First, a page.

Because spontaneous Ca2+-oscillations in hippocampal neurons are involved in encoding of neuronal information, they could be an interesting system to test the effects of anesthetics on neuronal information processing. To address this question, in the present study, we characterized spontaneous Ca2+-oscillations and evaluated the effects of the pure optical isomers of ketamine on spontaneous Ca2+-oscillations in hippocampal neuronal cell cultures of embryonic Wistar rats.

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Methods

Preparation and Cell Culture

According to the guidelines of the local Animal Care Committee, hippocampal neuronal cell cultures were cultured based on a modification of the protocol by Banker and Cowan (14). The Hippocampi of 19-day-old embryonic Wistar rats were prepared in phosphate buffered saline containing 0.05% gentamicin (both Invitrogen Life Technologies, Karlsruhe, Germany) and incubated for 15 min at 37°C in saline containing 0.02% trypsin (Sigma Chemicals, Steinheim, Germany). Hippocampi were then rinsed 3 times in minimum essential medium (MEM) (Invitrogen Life Technologies, Karlsruhe, Germany) dissociated by repeated passings through a fire-polished pipette and plated on 0.01% poly l-ornithine (Sigma Chemicals) coated coverslips. Cultures were kept sterile in MEM supplemented with 10% horse serum (Invitrogen Life Technologies) at 37°C and a 5% CO2 atmosphere. Cells were used for experiments on days 17 and 18.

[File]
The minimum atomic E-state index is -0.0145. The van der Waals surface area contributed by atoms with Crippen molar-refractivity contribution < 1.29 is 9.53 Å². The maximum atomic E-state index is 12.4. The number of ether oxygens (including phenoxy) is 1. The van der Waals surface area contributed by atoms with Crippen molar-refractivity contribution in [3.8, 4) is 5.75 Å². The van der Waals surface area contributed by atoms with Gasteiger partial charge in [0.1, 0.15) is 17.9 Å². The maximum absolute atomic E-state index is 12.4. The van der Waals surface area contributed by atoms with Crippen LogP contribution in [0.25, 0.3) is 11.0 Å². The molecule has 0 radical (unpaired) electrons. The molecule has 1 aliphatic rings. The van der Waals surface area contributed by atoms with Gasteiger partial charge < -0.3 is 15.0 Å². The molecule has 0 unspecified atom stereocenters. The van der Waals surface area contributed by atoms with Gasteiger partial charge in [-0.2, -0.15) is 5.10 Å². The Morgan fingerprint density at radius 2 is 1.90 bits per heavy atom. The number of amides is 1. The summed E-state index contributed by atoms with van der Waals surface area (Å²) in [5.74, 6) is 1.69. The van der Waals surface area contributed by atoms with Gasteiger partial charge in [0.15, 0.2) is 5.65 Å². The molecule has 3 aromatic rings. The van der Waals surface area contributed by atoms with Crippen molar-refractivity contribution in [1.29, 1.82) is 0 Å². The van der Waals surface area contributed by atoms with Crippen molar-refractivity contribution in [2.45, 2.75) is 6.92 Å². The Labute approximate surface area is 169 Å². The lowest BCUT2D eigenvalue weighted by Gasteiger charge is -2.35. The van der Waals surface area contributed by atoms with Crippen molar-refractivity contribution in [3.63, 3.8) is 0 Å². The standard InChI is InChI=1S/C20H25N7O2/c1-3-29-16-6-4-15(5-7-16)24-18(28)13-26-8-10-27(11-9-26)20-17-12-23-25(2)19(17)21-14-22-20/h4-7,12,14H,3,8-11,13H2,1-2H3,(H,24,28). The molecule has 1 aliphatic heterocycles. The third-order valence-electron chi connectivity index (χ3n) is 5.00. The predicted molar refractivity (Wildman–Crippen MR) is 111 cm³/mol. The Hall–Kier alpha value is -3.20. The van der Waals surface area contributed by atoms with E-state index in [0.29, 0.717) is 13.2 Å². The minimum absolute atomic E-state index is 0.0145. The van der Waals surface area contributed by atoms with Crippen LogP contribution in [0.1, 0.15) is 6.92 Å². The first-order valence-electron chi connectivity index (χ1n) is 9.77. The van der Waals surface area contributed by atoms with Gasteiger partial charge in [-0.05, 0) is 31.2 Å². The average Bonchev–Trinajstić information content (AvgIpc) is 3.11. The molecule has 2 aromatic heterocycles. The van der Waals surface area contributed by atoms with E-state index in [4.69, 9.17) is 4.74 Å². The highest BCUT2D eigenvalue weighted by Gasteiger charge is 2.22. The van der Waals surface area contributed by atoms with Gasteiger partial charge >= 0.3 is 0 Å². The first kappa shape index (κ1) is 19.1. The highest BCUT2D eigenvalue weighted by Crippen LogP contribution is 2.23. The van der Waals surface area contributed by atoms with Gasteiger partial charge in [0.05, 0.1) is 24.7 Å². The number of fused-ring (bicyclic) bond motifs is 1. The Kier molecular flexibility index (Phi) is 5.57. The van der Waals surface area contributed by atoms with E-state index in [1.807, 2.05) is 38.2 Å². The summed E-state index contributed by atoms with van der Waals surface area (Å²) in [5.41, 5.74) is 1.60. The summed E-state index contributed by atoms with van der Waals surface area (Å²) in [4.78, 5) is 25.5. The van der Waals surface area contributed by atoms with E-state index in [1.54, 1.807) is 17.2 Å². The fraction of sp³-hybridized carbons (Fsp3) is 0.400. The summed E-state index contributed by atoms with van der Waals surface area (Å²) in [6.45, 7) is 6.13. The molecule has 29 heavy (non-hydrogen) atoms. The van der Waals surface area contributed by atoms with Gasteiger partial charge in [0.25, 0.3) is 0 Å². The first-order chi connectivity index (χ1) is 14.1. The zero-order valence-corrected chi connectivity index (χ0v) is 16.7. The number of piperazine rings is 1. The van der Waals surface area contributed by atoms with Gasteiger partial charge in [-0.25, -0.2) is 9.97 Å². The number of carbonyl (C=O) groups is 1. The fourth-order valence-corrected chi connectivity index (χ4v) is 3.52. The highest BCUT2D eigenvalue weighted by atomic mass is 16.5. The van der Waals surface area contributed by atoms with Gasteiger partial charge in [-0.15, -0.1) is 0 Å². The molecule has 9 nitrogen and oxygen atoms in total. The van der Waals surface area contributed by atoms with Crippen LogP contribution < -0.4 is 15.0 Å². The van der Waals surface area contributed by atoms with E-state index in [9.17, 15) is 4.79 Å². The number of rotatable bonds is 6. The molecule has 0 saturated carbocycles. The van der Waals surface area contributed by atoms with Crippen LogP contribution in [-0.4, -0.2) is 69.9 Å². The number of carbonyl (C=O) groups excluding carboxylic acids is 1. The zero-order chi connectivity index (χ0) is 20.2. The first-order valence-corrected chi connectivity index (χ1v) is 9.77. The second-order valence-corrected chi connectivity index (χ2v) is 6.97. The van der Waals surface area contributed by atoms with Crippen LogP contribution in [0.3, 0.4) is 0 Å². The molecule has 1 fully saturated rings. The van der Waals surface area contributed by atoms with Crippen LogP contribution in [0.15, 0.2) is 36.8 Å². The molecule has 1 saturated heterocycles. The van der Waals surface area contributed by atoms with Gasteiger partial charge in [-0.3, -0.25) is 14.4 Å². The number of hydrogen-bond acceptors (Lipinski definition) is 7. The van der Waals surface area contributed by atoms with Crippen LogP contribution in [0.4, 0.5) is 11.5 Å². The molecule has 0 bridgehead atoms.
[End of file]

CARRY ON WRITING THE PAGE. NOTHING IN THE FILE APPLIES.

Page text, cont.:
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Microfluorimetry

For experiments, coverslips were mounted in a perfusion chamber and exposed to standard extracellular solution containing (in mM) 116 NaCl, 5.4 KCl, 1.8 CaCl2, 0.9 MgCl2, 0.9 NaH2PO4, 10 glucose, 20 HEPES (N-[2-Hydroxyethyl]piperazine-n-[2-ethanesulfonic acid]; Sigma Chemicals) pH 7.4 adjusted with NaOH. Cells were loaded with fura-2 by incubation with 20 μM fura-2 AM in standard extracellular solution containing 0.08% pluronic-127 (both Molecular Probes, Göttingen, Germany) for 1 h at room temperature. Loading solution was replaced by MEM and cells were stored at 37°C and 5% CO2 for 30 min to allow de-esterification of the dye.

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Measurements

Dual wavelength excitation Ca2+-fluorescence experiments were conducted using an Olympus OSP-3-photometry system with a Xenon UV light source added to an IMT-2 inverted microscope (Olympus, Hamburg, Germany). A fast filter wheel allows excitation at 340 and 380 nm. Emission was detected at 510 nm by a photomultiplier unit (at a fixed voltage of 650 V) and the ratio of the dual wavelength excitation F [340/380] (fluorescence ratio of 340–380 nm) was calculated.